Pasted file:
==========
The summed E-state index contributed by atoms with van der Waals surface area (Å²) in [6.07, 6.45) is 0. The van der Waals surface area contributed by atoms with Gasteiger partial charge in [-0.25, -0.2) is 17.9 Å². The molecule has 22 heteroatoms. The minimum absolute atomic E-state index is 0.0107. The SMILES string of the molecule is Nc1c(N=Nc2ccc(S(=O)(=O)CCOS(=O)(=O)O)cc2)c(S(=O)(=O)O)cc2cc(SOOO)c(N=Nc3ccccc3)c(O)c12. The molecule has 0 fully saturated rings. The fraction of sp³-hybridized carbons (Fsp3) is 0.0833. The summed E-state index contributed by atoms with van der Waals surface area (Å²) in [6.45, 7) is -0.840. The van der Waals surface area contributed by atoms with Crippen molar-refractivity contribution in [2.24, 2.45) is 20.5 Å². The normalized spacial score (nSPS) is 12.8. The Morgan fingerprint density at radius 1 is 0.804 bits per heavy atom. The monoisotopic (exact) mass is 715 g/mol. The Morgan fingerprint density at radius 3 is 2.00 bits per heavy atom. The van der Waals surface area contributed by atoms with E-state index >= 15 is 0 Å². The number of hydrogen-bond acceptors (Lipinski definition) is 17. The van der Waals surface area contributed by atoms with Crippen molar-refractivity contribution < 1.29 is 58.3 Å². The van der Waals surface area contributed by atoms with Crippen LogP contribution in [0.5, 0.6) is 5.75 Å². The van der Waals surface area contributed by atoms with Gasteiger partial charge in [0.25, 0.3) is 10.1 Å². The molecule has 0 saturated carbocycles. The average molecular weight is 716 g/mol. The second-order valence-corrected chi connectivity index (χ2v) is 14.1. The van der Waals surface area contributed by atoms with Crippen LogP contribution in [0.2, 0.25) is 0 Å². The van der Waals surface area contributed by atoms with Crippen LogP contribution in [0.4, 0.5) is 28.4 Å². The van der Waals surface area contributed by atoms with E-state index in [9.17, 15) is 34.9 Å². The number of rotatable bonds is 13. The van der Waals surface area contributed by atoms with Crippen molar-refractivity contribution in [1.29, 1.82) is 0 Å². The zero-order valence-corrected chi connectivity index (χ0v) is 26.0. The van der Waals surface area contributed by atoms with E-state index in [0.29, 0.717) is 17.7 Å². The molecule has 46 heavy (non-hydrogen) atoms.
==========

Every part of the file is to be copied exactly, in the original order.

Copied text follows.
The summed E-state index contributed by atoms with van der Waals surface area (Å²) in [6.07, 6.45) is 0. The van der Waals surface area contributed by atoms with Gasteiger partial charge in [-0.25, -0.2) is 17.9 Å². The molecule has 22 heteroatoms. The minimum absolute atomic E-state index is 0.0107. The SMILES string of the molecule is Nc1c(N=Nc2ccc(S(=O)(=O)CCOS(=O)(=O)O)cc2)c(S(=O)(=O)O)cc2cc(SOOO)c(N=Nc3ccccc3)c(O)c12. The molecule has 0 fully saturated rings. The fraction of sp³-hybridized carbons (Fsp3) is 0.0833. The summed E-state index contributed by atoms with van der Waals surface area (Å²) in [6.45, 7) is -0.840. The van der Waals surface area contributed by atoms with Crippen molar-refractivity contribution in [2.24, 2.45) is 20.5 Å². The normalized spacial score (nSPS) is 12.8. The Morgan fingerprint density at radius 1 is 0.804 bits per heavy atom. The monoisotopic (exact) mass is 715 g/mol. The Morgan fingerprint density at radius 3 is 2.00 bits per heavy atom. The van der Waals surface area contributed by atoms with E-state index >= 15 is 0 Å². The number of hydrogen-bond acceptors (Lipinski definition) is 17. The van der Waals surface area contributed by atoms with Crippen molar-refractivity contribution < 1.29 is 58.3 Å². The van der Waals surface area contributed by atoms with Crippen LogP contribution in [0.5, 0.6) is 5.75 Å². The van der Waals surface area contributed by atoms with Gasteiger partial charge in [0.25, 0.3) is 10.1 Å². The molecule has 0 saturated carbocycles. The average molecular weight is 716 g/mol. The second-order valence-corrected chi connectivity index (χ2v) is 14.1. The van der Waals surface area contributed by atoms with Crippen LogP contribution in [0.2, 0.25) is 0 Å². The van der Waals surface area contributed by atoms with Crippen LogP contribution in [0.4, 0.5) is 28.4 Å². The van der Waals surface area contributed by atoms with E-state index in [9.17, 15) is 34.9 Å². The number of rotatable bonds is 13. The van der Waals surface area contributed by atoms with Crippen molar-refractivity contribution in [1.29, 1.82) is 0 Å². The zero-order valence-corrected chi connectivity index (χ0v) is 26.0. The van der Waals surface area contributed by atoms with E-state index in [0.29, 0.717) is 17.7 Å². The molecule has 46 heavy (non-hydrogen) atoms.